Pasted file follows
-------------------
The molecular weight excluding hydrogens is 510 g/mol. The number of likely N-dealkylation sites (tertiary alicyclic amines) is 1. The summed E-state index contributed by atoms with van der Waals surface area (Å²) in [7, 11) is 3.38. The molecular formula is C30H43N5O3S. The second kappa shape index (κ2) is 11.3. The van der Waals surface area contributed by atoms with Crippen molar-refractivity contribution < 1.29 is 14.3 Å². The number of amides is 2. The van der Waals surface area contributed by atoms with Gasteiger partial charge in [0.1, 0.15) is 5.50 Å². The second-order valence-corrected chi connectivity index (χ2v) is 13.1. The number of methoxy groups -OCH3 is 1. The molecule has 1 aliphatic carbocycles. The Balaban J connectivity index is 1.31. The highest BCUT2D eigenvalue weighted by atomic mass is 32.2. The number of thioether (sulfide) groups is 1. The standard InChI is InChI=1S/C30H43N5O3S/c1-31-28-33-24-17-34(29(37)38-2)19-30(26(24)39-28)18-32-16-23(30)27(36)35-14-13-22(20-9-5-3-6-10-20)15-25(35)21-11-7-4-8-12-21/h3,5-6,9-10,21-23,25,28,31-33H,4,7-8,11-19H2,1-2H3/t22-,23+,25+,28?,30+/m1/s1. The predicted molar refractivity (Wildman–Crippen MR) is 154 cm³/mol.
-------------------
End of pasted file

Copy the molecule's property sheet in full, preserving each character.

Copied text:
The molecular weight excluding hydrogens is 510 g/mol. The number of likely N-dealkylation sites (tertiary alicyclic amines) is 1. The summed E-state index contributed by atoms with van der Waals surface area (Å²) in [7, 11) is 3.38. The molecular formula is C30H43N5O3S. The second kappa shape index (κ2) is 11.3. The van der Waals surface area contributed by atoms with Crippen molar-refractivity contribution < 1.29 is 14.3 Å². The number of amides is 2. The van der Waals surface area contributed by atoms with Gasteiger partial charge in [0.1, 0.15) is 5.50 Å². The second-order valence-corrected chi connectivity index (χ2v) is 13.1. The number of methoxy groups -OCH3 is 1. The molecule has 1 aliphatic carbocycles. The Balaban J connectivity index is 1.31. The highest BCUT2D eigenvalue weighted by atomic mass is 32.2. The number of thioether (sulfide) groups is 1. The standard InChI is InChI=1S/C30H43N5O3S/c1-31-28-33-24-17-34(29(37)38-2)19-30(26(24)39-28)18-32-16-23(30)27(36)35-14-13-22(20-9-5-3-6-10-20)15-25(35)21-11-7-4-8-12-21/h3,5-6,9-10,21-23,25,28,31-33H,4,7-8,11-19H2,1-2H3/t22-,23+,25+,28?,30+/m1/s1. The predicted molar refractivity (Wildman–Crippen MR) is 154 cm³/mol.